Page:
Chair (no. 2606)



Chair (no. 2606)


United Crafts


1901-02 (ca.)

Object No.


Credit line

Gift of Gregg and Monique Seibert


Although the “simple, structural style” of furniture that Stickley began promoting and selling after 1900 is often framed exclusively by discussions of style, economic considerations and progressive ideas about health were important considerations that made forms like Chair (no. 2606) attractive to makers and buyers. As worry about the moral and physical effects of luxury increased in the wake of the Civil War, simplicity was viewed as a moral–and sometimes physical–corrective to these problems. Writing in May of 1900, Good Health: A Journal of Hygiene, recommended precisely the type of chair that Stickley embraced as he developed his Arts and Crafts aesthetic, and cautioned against the excessive upholstering and softness of the late-Victorian era. “Hence,” an editorial claimed, “instead of luxurious, soft, reclining, upholstered seats, we should use those of simple construction with straight backs.” While this position is not reflected across of all of Stickley’s productions, there is considerable overlap in the turning back to the past as a strategy to navigate modernity. “The straight-backed chairs of our grandfathers,” Good Health informed readers, “chairs that obliged their occupants to sit straight, that made them uncomfortable until they had taken a proper position,–were far better.”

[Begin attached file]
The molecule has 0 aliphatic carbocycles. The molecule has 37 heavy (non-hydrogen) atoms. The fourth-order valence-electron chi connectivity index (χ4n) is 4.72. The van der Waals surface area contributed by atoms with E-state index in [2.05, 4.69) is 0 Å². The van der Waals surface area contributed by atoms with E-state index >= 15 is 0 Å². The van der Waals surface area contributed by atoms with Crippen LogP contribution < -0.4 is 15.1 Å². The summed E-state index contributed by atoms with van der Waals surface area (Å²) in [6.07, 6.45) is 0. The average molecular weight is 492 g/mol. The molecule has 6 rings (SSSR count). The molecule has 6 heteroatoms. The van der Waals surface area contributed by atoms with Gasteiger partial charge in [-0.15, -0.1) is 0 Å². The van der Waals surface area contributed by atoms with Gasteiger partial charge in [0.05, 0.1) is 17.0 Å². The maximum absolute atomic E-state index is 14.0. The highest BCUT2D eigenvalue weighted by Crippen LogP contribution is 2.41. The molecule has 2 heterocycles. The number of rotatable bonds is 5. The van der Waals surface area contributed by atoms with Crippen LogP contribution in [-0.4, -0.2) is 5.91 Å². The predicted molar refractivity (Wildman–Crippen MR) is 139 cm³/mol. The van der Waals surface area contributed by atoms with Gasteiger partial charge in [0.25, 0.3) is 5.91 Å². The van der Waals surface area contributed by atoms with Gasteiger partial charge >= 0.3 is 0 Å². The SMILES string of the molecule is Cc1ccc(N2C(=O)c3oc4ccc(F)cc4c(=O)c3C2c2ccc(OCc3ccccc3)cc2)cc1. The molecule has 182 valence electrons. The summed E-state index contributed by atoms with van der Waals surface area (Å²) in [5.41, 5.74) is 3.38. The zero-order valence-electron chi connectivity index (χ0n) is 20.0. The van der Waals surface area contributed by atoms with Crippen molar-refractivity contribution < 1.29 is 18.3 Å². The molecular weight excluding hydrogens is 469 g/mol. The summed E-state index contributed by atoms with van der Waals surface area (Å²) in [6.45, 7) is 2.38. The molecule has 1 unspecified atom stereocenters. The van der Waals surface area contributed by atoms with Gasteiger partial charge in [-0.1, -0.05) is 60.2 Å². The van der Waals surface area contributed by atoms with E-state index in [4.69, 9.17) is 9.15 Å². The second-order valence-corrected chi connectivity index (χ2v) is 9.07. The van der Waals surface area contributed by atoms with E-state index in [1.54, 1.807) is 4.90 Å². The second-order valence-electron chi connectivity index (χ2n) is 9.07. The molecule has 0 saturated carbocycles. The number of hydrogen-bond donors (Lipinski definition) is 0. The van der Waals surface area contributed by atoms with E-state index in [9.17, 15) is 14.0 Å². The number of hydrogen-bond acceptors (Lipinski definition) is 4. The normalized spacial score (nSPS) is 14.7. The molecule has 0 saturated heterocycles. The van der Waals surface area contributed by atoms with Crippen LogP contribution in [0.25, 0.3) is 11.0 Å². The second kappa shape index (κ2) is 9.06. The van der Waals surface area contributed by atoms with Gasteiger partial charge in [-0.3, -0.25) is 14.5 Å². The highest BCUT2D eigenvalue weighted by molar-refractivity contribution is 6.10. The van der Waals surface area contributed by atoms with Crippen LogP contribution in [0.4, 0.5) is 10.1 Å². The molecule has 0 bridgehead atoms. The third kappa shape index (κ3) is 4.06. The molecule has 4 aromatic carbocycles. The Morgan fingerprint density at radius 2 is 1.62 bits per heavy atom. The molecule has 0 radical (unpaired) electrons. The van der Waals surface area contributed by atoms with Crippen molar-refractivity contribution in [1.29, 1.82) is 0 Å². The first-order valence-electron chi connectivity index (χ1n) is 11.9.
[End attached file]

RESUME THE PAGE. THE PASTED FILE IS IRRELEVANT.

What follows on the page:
Sources: “The Chair,” Good Health: A Journal of Hygiene 35 (May 1900): 311.

Associated names

Gustav Stickley


Purchased, en suite, by an undisclosed buyer, ca. 1901, then by descent. Dalton’s American Decorative Arts and Antiques (September 2001). Cathers and Dembrosky (by 2002). Gregg and Monique Seibert (2002).